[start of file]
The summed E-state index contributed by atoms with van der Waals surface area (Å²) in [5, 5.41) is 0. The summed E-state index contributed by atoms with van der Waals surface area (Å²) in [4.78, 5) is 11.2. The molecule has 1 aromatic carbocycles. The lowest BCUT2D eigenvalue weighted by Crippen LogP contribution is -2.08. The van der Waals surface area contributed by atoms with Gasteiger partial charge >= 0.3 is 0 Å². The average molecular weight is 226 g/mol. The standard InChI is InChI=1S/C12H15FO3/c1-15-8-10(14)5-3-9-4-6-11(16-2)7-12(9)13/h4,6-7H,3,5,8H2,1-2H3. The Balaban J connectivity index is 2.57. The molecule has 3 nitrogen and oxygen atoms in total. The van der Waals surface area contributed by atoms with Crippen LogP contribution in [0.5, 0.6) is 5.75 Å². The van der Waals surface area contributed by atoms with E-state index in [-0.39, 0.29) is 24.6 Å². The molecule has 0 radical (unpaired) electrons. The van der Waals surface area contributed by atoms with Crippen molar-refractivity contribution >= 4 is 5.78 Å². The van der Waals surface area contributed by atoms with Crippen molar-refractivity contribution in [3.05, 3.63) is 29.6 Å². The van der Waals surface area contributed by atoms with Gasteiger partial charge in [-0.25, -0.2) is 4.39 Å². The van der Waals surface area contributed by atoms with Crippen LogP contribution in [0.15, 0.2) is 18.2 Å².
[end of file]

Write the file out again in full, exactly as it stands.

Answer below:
The summed E-state index contributed by atoms with van der Waals surface area (Å²) in [5, 5.41) is 0. The summed E-state index contributed by atoms with van der Waals surface area (Å²) in [4.78, 5) is 11.2. The molecule has 1 aromatic carbocycles. The lowest BCUT2D eigenvalue weighted by Crippen LogP contribution is -2.08. The van der Waals surface area contributed by atoms with Gasteiger partial charge >= 0.3 is 0 Å². The average molecular weight is 226 g/mol. The standard InChI is InChI=1S/C12H15FO3/c1-15-8-10(14)5-3-9-4-6-11(16-2)7-12(9)13/h4,6-7H,3,5,8H2,1-2H3. The Balaban J connectivity index is 2.57. The molecule has 3 nitrogen and oxygen atoms in total. The van der Waals surface area contributed by atoms with Crippen LogP contribution in [0.5, 0.6) is 5.75 Å². The van der Waals surface area contributed by atoms with E-state index in [-0.39, 0.29) is 24.6 Å². The molecule has 0 radical (unpaired) electrons. The van der Waals surface area contributed by atoms with Crippen molar-refractivity contribution >= 4 is 5.78 Å². The van der Waals surface area contributed by atoms with Crippen molar-refractivity contribution in [3.05, 3.63) is 29.6 Å². The van der Waals surface area contributed by atoms with Gasteiger partial charge in [-0.25, -0.2) is 4.39 Å². The van der Waals surface area contributed by atoms with Crippen LogP contribution in [0.15, 0.2) is 18.2 Å².